The Road Back to Tehran: Undoing the Last Sixty Years
Ambassador John Limbert.
To view the video of Limbert’s presentation, click here.
How do we find our way back to Tehran over a road strewn with the wreckage of the last 35-years of disastrous American-Iranian relations? How do we build something better? We can neither undo nor forget the past. But if we are going to clear the road of its ugly obstacles—hostages, dead airline passengers, victims of terrorism—we have to both admit they exist and then stop making them a reason for not clearing the road. Perhaps the first step is empathy, which will require Americans to remember more and Iranians to remember less.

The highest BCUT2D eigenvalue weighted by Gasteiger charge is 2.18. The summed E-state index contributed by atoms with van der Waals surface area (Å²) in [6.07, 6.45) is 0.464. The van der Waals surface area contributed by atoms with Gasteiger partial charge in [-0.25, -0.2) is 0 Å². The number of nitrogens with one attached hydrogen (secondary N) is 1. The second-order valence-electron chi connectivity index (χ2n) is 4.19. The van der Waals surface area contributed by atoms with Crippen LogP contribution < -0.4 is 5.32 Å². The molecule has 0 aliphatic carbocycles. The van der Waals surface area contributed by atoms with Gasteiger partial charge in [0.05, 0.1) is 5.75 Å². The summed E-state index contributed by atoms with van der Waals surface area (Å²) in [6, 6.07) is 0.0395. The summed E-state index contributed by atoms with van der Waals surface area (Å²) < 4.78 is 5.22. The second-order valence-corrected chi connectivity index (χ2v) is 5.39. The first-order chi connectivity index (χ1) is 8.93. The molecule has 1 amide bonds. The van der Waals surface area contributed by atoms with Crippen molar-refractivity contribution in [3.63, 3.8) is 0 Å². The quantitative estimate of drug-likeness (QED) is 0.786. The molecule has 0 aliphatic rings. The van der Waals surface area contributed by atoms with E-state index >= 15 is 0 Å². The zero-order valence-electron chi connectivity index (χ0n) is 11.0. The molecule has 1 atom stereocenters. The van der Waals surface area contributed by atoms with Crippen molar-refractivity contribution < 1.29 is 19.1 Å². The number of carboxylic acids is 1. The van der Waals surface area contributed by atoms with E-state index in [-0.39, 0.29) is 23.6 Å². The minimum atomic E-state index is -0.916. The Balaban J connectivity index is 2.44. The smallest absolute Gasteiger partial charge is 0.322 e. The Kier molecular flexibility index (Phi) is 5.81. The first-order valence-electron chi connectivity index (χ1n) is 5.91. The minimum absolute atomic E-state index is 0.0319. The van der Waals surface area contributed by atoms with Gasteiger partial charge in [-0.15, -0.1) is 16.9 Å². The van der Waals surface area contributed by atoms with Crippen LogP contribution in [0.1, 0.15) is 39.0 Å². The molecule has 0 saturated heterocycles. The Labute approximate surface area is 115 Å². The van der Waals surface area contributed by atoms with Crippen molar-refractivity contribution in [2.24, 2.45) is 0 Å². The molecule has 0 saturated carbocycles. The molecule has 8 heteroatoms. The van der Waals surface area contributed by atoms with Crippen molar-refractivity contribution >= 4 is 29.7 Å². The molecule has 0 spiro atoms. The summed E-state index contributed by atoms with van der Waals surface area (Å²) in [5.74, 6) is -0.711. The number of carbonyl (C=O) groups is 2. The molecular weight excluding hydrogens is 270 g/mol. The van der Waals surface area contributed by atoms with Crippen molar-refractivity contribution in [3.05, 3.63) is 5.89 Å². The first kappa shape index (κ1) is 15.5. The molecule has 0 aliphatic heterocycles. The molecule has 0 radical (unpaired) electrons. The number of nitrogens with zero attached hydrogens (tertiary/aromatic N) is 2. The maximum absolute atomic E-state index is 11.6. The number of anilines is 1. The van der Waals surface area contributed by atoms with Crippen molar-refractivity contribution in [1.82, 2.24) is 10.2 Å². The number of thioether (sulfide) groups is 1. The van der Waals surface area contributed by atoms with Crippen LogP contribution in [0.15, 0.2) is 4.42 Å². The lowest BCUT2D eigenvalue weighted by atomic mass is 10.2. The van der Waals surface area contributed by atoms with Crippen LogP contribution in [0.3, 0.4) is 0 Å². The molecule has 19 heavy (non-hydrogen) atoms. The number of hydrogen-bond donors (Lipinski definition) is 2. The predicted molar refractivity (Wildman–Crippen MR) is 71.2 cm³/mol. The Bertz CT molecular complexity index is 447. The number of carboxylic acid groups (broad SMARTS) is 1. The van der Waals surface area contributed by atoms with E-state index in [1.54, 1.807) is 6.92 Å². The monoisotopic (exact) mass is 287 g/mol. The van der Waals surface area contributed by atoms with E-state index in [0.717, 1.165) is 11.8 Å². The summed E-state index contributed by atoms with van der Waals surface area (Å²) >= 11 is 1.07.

John Limbert is Class of 1955 Professor of Middle Eastern Studies at the U.S. Naval Academy, where he teaches courses in history and political science. During a 34-year career in the United States Foreign Service he served mostly in the Middle East and Islamic Africa, including at posts in Iran, Iraq, Sudan, Algeria, Saudi Arabia, and the United Arab Emirates. He was president of the American Foreign Service Association (2003-05) and ambassador to Mauritania (2000-03). In 2009-2010, while on leave from the Naval Academy, he served as Deputy Assistant Secretary, responsible for Iranian affairs, in the State Department’s Bureau of Near East Affairs. A native of Washington, D.C., Limbert earned his BA, MA and PhD from Harvard University, the last degree in history and Middle Eastern studies. Before joining the Foreign Service he taught in Iran as a Peace Corps volunteer in Kurdestan (1964-66) and as an instructor at Shiraz University (1969-72). He has written numerous articles and books on Middle Eastern subjects including Iran at War with History, Shiraz in the Age of Hafez, and Negotiating with Iran: Wrestling the Ghosts of History. John Limbert holds the Department of State’s highest award – the Distinguished Service Award – and the department’s Award for Valor, which he received in 1981 after fourteen months as a hostage in Iran. His foreign languages are Persian, Arabic, and French. He is married to the former Parvaneh Tabibzadeh, and they have two children and four grandchildren